Landmark property on pointSave
By Catherine Smith
Apparently, in the days after a certain election last November, online inquiries to emigrate to New Zealand surged to 56,300 from a usual daily average of 2300 from the United States. American entrepreneur Ron Patrick was well ahead of that curve when he searched the country for a bolthole five years ago.
"Nobody's going to bomb New Zealand," he says, semi-seriously. "I flew over here twice and looked at every single oceanfront property I could find. I looked at Takapuna, all over. New Zealand has good food, a good way of life, good education. But this property, it's beautiful. I don't know of another spot like it. It's a landmark property."
Ron and his wife, Jessie, with their son, Christian, now 8, settled on the sprawling estate that Sir Graeme Avery, founder of the medical publishing house, Adis International, the Millennium Institute, and Hawkes Bay's Sileni Estates Winery, had commissioned from architect George Paterson in the late 1980s.
The couple were struck by the wings of the building spreading over three floors, with clifftop views from Browns Bay all the way north, the swimming pool and gardens, but were keen to update some of the 80s bits that hadn't worn so well.
Ron, whose family business is in vitamins, admits to being a frustrated designer. He supervised every inch of the redesign with architect Nicholas Dalton of TOA and designed all of the landscaping that transformed the overgrown yard. Jessie focussed on the interiors.
They were determined to bring the finishes of the house up to the highest standards to match those of the original construction (Ron had seen the specs for the immense engineering that went into the piles that secure the house and pool).
The job took four years and a few million dollars to complete to the family's exacting standards, but the detail-obsessed pair were delighted with the quality of workmanship from their New Zealand tradespeople.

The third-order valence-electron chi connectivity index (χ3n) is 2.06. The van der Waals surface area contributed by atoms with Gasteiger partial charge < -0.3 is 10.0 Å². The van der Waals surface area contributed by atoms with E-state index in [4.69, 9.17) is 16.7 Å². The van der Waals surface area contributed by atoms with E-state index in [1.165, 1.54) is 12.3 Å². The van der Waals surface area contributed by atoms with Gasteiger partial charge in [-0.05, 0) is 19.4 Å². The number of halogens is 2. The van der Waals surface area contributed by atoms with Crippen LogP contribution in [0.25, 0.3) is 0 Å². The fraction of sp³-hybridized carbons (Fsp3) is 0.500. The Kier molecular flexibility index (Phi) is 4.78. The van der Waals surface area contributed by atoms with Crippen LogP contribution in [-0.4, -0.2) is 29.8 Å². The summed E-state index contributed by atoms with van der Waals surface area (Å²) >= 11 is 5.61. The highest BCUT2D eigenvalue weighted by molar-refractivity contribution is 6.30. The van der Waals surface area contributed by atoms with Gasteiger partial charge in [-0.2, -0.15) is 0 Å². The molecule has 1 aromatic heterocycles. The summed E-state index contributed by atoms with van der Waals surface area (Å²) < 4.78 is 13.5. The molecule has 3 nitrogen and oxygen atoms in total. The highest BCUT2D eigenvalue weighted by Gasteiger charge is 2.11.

Rebuilding just one finial post on the new rimu stairs and upper-floor balustrades took a joiner a whole day; kauri ceilings were refurbished and matched with built-in bookshelves, every tile and bathroom fixture was imported from Italy and Ron was very particular about the quality of frameless glass for shower doors in all six bathrooms.
Dalton reworked the exterior and triple-height entry atrium, smoothing and simplifying the fussy 80s curves, stained glass and brick with a pleasing gable of fine vertical cedar, which he repeated round the house to complement Paterson's original triangular glass push-out windows and bays.
The steel colonnade that curves from the entry around the glass-fronted gallery was recoloured from turquoise to a more neutral cream, allowing the fine corrugated steel lining the curved ceiling, and the pale timber parquet floors, to shine.
The Patricks tore out dated and rusty sliding glass doors, replacing them with heavy duty industrial joinery and proper drainage sills to protect from the salty sea environment.
The pool and decks were repaved and Ron specifed borders of artificial turf to soften the hard lines on many of the decks.
Inside, the couple retained Paterson's original flow of rooms. Off the entry, the refurbished spa room includes an above-ground spa, sauna and luxury bathroom, leaving room for a table-tennis table for Christian.